The ongoing pandemic has affected the whole world, not only economically, but also emotionally. Humanity finds itself on unknown territory, not know when everything is going to end and which will be the consequences. Some have lost their jobs, while others are struggling to survive alongside the medical system, which has collapsed in many areas of the world. This might seem the end of the world.
Yet, it is not the first time for humanity to face the unknown
Back in 1918, the Spanish Flu caused the same fear of the unknown, regardless of age, gender, nationality, or color. The outbreak of the deadly influenza pandemic was in February 1918 and lasted until April 1920. Approximately 500 million people have been infected with the virus, and the death toll was estimated at somewhere between 17 and 50 million. These numbers demonstrate that the Spanish Flu is the deadliest pandemic the humanity has faced.
How did they flatten the curve?
The first thing that authorities did was to launch a campaign against sneezing, to cough, or to spit in public ever since the announcement of the first case. What they did not foresee was the fact that only one week after the first case was announced, 100,000 appeared. A couple of days later, schools, theaters, churches, and public gatherings were forbidden entirely.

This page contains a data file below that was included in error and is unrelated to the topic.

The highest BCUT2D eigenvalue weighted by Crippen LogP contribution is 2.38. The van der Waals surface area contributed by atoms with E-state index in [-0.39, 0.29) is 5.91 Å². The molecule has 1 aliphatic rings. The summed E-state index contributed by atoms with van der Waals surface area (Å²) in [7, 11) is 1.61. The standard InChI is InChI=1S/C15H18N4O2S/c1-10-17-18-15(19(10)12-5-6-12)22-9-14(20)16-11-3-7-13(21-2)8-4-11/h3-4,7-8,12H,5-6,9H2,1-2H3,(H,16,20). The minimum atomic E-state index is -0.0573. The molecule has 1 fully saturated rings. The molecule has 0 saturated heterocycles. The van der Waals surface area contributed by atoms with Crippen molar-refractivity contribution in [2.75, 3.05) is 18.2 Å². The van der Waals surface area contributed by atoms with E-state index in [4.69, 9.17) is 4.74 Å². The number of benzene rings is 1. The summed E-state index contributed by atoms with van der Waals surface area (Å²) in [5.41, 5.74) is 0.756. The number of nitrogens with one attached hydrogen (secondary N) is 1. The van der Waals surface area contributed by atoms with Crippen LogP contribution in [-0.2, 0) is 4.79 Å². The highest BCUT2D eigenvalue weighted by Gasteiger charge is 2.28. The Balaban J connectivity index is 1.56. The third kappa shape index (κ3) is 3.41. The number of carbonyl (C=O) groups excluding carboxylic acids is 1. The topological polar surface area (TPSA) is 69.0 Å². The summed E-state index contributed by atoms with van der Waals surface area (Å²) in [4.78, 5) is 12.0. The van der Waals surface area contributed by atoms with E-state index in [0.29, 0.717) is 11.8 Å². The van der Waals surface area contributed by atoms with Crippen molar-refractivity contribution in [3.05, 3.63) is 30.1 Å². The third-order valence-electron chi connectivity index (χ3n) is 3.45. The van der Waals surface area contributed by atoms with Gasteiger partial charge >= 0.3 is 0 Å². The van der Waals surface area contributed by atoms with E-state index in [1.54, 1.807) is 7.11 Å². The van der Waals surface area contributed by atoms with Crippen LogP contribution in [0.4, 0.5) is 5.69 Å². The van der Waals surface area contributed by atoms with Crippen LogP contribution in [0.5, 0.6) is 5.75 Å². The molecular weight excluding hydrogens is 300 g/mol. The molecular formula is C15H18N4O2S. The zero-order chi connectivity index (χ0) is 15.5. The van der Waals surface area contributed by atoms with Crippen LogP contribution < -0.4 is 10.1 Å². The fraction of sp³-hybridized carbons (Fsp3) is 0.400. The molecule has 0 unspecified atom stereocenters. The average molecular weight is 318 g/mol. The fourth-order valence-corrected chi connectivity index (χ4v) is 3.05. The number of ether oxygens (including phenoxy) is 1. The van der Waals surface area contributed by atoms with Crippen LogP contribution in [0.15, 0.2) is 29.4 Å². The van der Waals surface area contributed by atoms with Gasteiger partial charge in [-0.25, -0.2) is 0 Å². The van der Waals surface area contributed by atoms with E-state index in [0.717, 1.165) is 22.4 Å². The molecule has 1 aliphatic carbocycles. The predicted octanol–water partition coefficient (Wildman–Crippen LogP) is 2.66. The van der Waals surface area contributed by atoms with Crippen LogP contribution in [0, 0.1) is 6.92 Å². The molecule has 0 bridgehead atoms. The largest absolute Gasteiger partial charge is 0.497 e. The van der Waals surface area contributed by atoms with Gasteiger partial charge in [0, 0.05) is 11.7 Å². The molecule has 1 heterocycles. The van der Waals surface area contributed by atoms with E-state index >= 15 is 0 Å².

One century later, scientists started to analyze the devastating effects of this pandemic and how the measures taken managed to stop its spreading. According to the findings, the critical factor was social distancing, which may be the best alternative for us, during the ongoing pandemic.
COVID-19 vs. the Spanish influenza
Doug Keister, an author and photographer, and a fan of the Chico Cemetery has declared that if we do not take action as fast as possible, we could end up living the same story of 1918. It is said that in a town of around 100,000 inhabitants, between 500,000 and 750,000 people died from influenza.